31 31 Histogram for t Confidence Intervals

32 32 Confidence Intervals

33 33 Properties of the t Distribution 1.The t distribution is different for different values of n. 2. The t distribution is centered at 0 and is symmetric about The area under the curve is 1. The area under the curve to the right of 0 = the area under the curve to the left of 0 = 1 / As t increases and decreases without bound, the graph approaches, but never equals, zero. 5.The area in the tails of the t distribution is a little greater than the area in the tails of the standard normal distribution. This is due to using s as an estimate introducing more variability to the t statistic. 6.As the sample size n increases, the density of the curve of t approaches the standard normal density curve. The occurs due to the values of s approaching the values of sigma by the law of large numbers. Confidence Intervals

34 34 Confidence Intervals

35 35 Confidence Intervals

36 36 EXAMPLE: Finding t-values Find the t-value such that the area under the t distribution to the right of the t-value is 0.2 assuming 10 degrees of freedom. Hint: find t 0.20 with 10 degrees of freedom. Confidence Intervals

37 37 Confidence Intervals

38 38 Confidence Intervals

39 39 Confidence Intervals

40 40 Confidence Intervals

41 41 EXAMPLE: Finding Chi-Square Values Find the chi-square values that separate the middle 95% of the distribution from the 2.5% in each tail. Assume 18 degrees of freedom. Confidence Intervals

42 42 Confidence Intervals

43 43 EXAMPLE: Constructing a Confidence Interval about a Population Standard Deviation Confidence Intervals

44 44 Hypothesis testing is a procedure, based on sample evidence and probability, used to test claims regarding a characteristic of one or more populations. Selecting Hypothesis Testing methods – see next slides. Hypothesis Testing

45

46

47 47 The null hypothesis, denoted H o (read “H-naught”), is a statement to be tested. The null hypothesis is assumed true until evidence indicates otherwise. In this chapter, it will be a statement regarding the value of a population parameter. The alternative hypothesis, denoted, H 1 (read “H-one”), is a claim to be tested. We are trying to find evidence for the alternative hypothesis. In this chapter, it will be a claim regarding the value of a population parameter. Hypothesis Testing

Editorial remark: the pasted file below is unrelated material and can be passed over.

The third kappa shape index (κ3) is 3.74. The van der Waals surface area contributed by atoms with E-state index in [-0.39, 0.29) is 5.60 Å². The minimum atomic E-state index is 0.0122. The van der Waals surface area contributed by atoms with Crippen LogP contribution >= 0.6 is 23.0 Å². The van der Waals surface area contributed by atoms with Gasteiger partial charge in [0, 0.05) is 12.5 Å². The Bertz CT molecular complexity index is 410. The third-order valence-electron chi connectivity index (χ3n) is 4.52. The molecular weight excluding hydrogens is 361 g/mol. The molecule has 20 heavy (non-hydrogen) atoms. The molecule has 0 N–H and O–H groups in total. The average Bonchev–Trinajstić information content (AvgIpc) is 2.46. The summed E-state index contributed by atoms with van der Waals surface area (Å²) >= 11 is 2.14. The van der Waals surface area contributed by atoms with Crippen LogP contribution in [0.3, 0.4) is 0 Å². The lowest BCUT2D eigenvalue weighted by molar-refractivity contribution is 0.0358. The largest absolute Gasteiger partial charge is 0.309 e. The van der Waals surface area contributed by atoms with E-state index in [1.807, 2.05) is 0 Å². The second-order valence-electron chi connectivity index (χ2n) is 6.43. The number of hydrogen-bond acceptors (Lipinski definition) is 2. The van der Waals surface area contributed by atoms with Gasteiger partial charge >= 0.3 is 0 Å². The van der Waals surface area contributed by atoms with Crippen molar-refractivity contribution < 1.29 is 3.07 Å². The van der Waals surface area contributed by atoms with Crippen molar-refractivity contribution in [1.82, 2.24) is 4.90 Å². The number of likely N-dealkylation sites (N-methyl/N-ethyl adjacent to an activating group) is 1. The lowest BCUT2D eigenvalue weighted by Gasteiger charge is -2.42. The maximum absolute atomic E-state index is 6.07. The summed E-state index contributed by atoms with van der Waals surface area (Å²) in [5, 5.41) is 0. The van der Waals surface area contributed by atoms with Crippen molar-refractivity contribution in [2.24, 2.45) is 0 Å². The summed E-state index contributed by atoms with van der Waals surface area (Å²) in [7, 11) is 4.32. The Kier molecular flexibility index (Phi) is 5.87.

48 48 There are three ways to set up the null and alternative hypothesis: 1. Equal versus not equal hypothesis (two-tailed test) H o : parameter = some value H 1 : parameter  some value 2. Equal versus less than (left-tailed test) H o : parameter = some value H 1 : parameter < some value 3. Equal versus greater than (right-tailed test) H o : parameter = some value H 1 : parameter > some value Hypothesis Testing

49 49 THREE WAYS TO STRUCTURE THE HYPOTHESIS TEST: Hypothesis Testing

50 Two-tailed test 50 Hypothesis Testing

51 One-Tailed Test 51 Hypothesis Testing

52 52 Four Outcomes from Hypothesis Testing 1. We could reject H o when in fact H 1 is true. This would be a correct decision. 2. We could not reject H o when in fact H o is true. This would be a correct decision. 3. We could reject H o when in fact H o is true. This would be an incorrect decision. This type of error is called a Type I error. 4. We could not reject H o when in fact H 1 is true. This would be an incorrect decision. This type of error is called a Type II error. Hypothesis Testing

53 53 For example, we might reject the null hypothesis if the sample mean is more than 2 standard deviations above the population mean. Why? z Area =

54 54 If the null hypothesis is true, then = = 97.72% of all sample means will be less than Hypothesis Testing

55 55 Because sample means greater than 2.88 are unusual if the population mean is 2.62, we are inclined to believe the population mean is greater than Hypothesis Testing

56 56 Hypothesis Testing

57 57 Step 1: A claim is made regarding the population mean. The claim is used to determine the null and alternative hypotheses. Again, the hypothesis can be structured in one of three ways: Hypothesis Testing

58 58 Hypothesis Testing

59 59 The critical region or rejection region is the set of all values such that the null hypothesis is rejected. Hypothesis Testing

60 60 Hypothesis Testing

61 61 Step 4: Compare the critical value with the test statistic: Step 5: State the conclusion. Hypothesis Testing

62 62 A P-value is the probability of observing a sample statistic as extreme or more extreme than the one observed under the assumption the null hypothesis is true. Hypothesis Testing

63 63 Hypothesis Test Regarding μ with σ Known (P-values) Hypothesis Testing

64 64 Step 1: A claim is made regarding the population mean. The claim is used to determine the null and alternative hypotheses. Again, the hypothesis can be structured in one of three ways: Hypothesis Testing

65 65 Step 3: Compute the P-value. Hypothesis Testing

66 66 Hypothesis Testing

67 67 Hypothesis Testing

68 68 Hypothesis Testing